Financial Conduct Authority  

FCA told a third of borrowers with big lenders pay too much

FCA told a third of borrowers with big lenders pay too much

More than 30 per cent of consumers who took out a mortgage with the five largest lenders could have gotten a cheaper deal elsewhere, the Financial Conduct Authority has been told.

A research paper by Zanna Iscenko, published as an occasional paper by the FCA this week (May 22), explored whether such mortgages — chosen by borrowers when there were better alternatives in the market — were concentrated within a small range of lenders or were evenly spread across the field.

This followed Ms Iscenko’s paper in May last year which showed that almost 30 per cent of UK mortgage customers chose products that were "worse on all price dimensions" than an available alternative which had “comparable features” and for which the borrower was eligible.

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In the latest paper, research showed that every lender had at least some transactions where there was a better alternative available to the borrower and there were only a couple of very small suppliers where every customer could have gotten a better deal elsewhere.

The paper put lenders into categories: top five, rank six-10, 11-15, 16-20 and 21+.

The lowest proportion of such mortgages — where there was a better deal in the market — was seen among the second-tier lenders, ranked between six and 10, as less than 10 per cent of customers could have found a less costly alternative.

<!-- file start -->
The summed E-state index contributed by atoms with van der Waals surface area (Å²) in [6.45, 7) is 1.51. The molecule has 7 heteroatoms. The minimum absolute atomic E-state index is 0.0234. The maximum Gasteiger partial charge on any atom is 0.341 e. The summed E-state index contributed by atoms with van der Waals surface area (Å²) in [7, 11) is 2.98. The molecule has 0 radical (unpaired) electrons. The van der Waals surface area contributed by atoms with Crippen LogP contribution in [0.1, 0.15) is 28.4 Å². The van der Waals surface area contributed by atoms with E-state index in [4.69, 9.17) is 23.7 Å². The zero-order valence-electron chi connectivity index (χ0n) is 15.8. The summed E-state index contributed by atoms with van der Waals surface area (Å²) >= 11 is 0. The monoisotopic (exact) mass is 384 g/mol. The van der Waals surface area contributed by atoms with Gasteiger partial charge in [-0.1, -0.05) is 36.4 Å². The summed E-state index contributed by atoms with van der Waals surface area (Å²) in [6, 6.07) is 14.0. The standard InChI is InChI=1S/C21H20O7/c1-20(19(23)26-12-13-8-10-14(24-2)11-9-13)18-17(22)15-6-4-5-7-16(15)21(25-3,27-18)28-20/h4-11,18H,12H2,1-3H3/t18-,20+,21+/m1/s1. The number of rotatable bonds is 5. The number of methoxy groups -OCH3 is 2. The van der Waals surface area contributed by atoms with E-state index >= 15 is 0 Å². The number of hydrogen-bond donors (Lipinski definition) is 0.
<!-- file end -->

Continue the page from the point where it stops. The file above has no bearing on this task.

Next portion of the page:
Smaller lenders, who fell into the 11 to 15 group, were not too far behind with about 23 per cent of transactions having a better counterpart in the market.

Lenders who fared worst in the research fell into the smallest categories, ranked 16-20 and 21+.

More than 40 per cent of customers who took out a mortgage from the 16-20 group could have found a better deal while the majority of borrowers who borrowed from lenders in the 21+ bracket — about 55 per cent — would have been better off elsewhere.

Ms Iscenko said this reflected smaller lenders’ higher costs due to lack of access to lending economies of scale.

But the top five banks bucked the trend. More than 30 per cent of their mortgage transactions had better alternatives in the market, meaning the top five lenders were actually ‘mid-range’ when it came to best deals.

Source: FCA occasional paper, further evidence on choices of dominated mortgage products, Iscenko (2019)

Ms Iscenko said these findings could suggest that getting a mortgage from a top five bank offered additional benefits that borrowers valued but also stressed it was possible that the largest lenders were a natural focal point for borrowers who are less able or willing to search.

Further research in the paper showed that deciphering which lenders were offering these “better deals” was more complex and there was no single ‘superior’ lender or category responsible for putting them in the market.

On average, each supplier put forward a “better alternative” in fewer than 5 per cent of cases.

Even for the five lenders who most frequently supplied these alternatives, they only supplied alternatives in less than a quarter of cases.